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The Missing Link – Reviewing Control Effectiveness

At Supply Chain Safety Excellence (SCSE) we specialise in helping our clients review the adequacy and effectiveness of their ‘Chain of Responsibility’ (CoR) business practices and risk controls. Or more simply put, are you doing what you say you do? For example, if you say loaders or drivers will restrain loads using a particular system, do you periodically check they are following that system. And do you know if that load restraint system is adequate to meet the loading performance standards under the Heavy Vehicle National Law (HVNL)?

A recent prosecution of a Perth transport company in the Magistrates Court of Western Australia reinforces the importance of checking risk controls are working effectively in operational practice. View the WorkSafe WA Media Release.

In this case, the company had proactively installed fatigue distraction detection technology in its entire fleet, including contractor’s vehicles, but failed to check the system was always working as intended. In one vehicle it was found that previous records showed the driver had intentionally moved the in-cab camera so it was misaligned and no longer working effectively on 465 occasions (exception events logged).

WorkSafe Commissioner Darren Kavanagh said “…despite the fact that the system logged a large number of camera misalignment events in this truck, the company took no action. (The company) put the system in place but then neglected to use it properly. It’s obvious that (the company) failed to adequately monitor daily reports on field-of-view exceptions and, as a result, failed to take any action on the unusually high number of camera misalignments in this particular vehicle. The company should have recognised sooner that the driver may have been moving the in-cab camera on a regular basis, and that might have been achieved if some cross-checking of data was performed.”

The HVNL requires CoR parties to ensure, so far as is reasonably practicable, the safety of the party’s transport activities. In doing so, each party must, so far as is reasonably practicable, eliminate or minimise public risks arising from their transport activities.

Common themes from the National Heavy Vehicle Regulator (NHVR) case learnings from prosecutions under the HVNL go to the effect:

“If you have policies, systems and procedures in place to manage risk, make sure they are being utilised and applied. Continue to monitor and review them.”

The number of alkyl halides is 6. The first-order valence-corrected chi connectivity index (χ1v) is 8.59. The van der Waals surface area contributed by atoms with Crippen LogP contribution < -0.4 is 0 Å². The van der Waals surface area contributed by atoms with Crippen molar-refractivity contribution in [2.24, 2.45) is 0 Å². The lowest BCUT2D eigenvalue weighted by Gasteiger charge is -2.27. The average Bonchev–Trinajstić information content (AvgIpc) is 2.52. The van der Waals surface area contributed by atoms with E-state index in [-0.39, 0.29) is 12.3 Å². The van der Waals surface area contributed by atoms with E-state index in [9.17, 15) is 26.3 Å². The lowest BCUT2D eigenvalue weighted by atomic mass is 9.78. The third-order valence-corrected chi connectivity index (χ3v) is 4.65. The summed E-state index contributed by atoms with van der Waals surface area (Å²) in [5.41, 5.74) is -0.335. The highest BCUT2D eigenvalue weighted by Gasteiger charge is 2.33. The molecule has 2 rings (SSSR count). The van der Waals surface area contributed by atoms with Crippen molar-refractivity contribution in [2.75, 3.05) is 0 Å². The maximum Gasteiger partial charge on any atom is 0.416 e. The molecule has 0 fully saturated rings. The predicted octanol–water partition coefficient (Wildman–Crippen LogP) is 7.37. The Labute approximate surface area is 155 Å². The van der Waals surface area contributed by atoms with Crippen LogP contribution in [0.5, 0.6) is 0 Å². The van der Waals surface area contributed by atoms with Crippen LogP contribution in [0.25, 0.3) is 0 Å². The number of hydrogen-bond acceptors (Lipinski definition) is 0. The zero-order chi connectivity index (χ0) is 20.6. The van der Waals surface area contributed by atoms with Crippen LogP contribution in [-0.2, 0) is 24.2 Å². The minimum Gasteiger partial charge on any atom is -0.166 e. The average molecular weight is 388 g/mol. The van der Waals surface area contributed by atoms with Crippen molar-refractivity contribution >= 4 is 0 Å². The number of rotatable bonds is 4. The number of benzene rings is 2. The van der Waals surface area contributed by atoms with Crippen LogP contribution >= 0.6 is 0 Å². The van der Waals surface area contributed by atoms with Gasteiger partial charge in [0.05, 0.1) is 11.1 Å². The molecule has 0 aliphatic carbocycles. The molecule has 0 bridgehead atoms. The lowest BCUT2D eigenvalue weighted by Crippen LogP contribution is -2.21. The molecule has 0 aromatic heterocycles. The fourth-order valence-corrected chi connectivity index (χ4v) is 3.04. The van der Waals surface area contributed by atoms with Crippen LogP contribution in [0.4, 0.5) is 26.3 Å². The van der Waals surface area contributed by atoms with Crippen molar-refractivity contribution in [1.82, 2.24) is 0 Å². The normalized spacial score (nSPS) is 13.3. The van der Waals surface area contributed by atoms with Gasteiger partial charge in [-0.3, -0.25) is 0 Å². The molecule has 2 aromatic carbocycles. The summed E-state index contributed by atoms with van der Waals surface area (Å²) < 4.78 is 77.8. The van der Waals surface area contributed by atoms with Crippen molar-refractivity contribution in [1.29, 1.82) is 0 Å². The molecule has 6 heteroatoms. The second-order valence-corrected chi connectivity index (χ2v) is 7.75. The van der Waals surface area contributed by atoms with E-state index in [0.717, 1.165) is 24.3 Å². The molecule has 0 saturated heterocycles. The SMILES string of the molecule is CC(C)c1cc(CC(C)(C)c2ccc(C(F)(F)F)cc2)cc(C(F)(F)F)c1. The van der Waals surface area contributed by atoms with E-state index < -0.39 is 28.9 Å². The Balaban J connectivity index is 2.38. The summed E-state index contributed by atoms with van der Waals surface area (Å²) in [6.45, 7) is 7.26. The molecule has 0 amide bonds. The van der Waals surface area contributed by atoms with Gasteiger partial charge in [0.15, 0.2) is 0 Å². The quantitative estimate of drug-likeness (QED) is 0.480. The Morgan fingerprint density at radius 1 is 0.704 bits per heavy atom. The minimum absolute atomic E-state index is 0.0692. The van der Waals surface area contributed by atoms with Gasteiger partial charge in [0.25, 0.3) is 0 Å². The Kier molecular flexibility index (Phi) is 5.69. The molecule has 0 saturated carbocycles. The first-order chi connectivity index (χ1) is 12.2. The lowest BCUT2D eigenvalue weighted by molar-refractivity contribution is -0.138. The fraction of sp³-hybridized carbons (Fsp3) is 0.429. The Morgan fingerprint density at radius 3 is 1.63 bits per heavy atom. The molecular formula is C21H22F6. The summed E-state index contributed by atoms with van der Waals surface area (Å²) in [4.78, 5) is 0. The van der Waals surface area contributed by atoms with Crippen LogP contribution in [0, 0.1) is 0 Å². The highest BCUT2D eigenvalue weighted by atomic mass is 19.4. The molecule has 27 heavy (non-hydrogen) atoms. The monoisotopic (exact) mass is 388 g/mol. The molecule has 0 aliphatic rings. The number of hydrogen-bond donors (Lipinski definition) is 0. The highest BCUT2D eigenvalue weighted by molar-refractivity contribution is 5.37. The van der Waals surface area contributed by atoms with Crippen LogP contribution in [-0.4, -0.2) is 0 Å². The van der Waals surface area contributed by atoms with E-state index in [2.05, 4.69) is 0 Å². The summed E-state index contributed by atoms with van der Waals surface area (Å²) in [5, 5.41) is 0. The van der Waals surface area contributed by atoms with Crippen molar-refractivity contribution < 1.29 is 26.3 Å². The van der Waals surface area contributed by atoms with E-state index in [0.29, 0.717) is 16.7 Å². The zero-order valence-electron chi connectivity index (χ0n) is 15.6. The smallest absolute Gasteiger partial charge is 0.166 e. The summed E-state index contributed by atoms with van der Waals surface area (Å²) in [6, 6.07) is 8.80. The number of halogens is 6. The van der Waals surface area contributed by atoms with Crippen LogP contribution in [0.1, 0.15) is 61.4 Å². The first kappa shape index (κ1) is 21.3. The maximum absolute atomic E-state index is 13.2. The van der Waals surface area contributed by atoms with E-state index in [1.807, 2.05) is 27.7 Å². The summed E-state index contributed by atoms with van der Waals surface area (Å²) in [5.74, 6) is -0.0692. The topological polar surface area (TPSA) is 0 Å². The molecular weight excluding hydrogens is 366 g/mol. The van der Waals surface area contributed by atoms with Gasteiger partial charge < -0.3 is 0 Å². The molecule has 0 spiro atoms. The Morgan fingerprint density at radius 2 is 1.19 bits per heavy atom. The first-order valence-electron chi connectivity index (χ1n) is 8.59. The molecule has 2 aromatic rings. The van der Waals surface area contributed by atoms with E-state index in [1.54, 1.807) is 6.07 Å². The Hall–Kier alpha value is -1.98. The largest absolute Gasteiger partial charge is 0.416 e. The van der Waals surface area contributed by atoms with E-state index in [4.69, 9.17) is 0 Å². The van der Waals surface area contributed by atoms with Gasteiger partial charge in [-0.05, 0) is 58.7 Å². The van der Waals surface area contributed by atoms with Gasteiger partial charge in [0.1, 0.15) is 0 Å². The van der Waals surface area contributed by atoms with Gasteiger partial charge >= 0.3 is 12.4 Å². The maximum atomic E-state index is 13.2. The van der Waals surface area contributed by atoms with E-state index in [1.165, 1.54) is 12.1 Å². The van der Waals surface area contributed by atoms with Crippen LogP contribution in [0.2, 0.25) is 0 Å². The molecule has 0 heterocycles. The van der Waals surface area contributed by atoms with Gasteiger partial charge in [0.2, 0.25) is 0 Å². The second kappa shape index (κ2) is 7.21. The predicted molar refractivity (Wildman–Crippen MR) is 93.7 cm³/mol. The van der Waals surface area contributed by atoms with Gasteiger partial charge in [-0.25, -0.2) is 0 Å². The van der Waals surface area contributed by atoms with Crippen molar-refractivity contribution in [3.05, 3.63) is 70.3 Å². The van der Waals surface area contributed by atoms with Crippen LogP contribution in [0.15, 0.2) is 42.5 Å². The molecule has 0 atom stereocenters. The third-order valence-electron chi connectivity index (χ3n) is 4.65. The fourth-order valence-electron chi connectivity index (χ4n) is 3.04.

“You cannot just be told something; you must ensure it has or is occurring. (Have) systems or processes in place to monitor or ensure that the HVNL is being complied with.”

For more case learning, see the NHVR website.

When monitoring and reviewing controls we recommend considering their:

  1. Adequacy – Are control measures checked to see whether they have eliminated or minimised the risk, so far as is reasonably practicable? I.e., Are they achieving what they were intended to do? Are they aligned with the suggested control measures in the Master Industry Code of Practice (Master Code) and or leading industry practices.
  2. Effectiveness – Are control measures implemented and working as planned? Do they reflect operational practice – the way work is done, or are there deviations? Assess whether the controls are:
  • Effective – 100% everywhere, everyone, everything
  • Partially effective – Sometimes, some people, some things
  • Not effective – Rarely, by very few people, significant gaps identified or control not yet in place

And if necessary implement recommendations for improvement.

At SCSE we check CoR risk controls are adequate and effective by conducting site based field visits and on-the-job observations to identify what is working and what is not working. For example, do you know how effective drivers’ daily checks are? When was the last time you observed a driver doing a daily check? We sometimes find that some drivers only do a cursory walkaround or “tick and flick” daily check, if at all. One tell-tale sign that drivers may not be conducting thorough daily checks that may warrant further enquiry is little or no fault reporting.

We have conducted CoR risk control effectiveness reviews for some of Australia’s:

  • leading integrated construction materials companies;
  • leading agribusiness (sugar producer);
  • leading dealers of heavy machinery and hire equipment;
  • largest producer of sawn timber products;
  • largest interstate road transport operator for refrigerated freight; and
  • a leading supplier of specialty chemicals.

Now we understand you could do it yourself, but sometimes it pays to bring a ‘fresh eyes’ approach and an independent review of business practices and safe systems of work when managing critical risk controls. Based on our years of auditing and industry experience, and powers of observation we gather data in the field and document our observations and findings behind the scenes (no clipboards required). We take photos in the field which are used as a memory prompt for observations and illustrative report writing purposes. Using an authentic and practical approach our clients are regularly surprised at what we are able to discover.

If you need an independent review of your CoR business practices and risk controls to verify they are adequate, understood and effective, by an experienced and recognised industry professional, please get in touch.

View our client testimonials.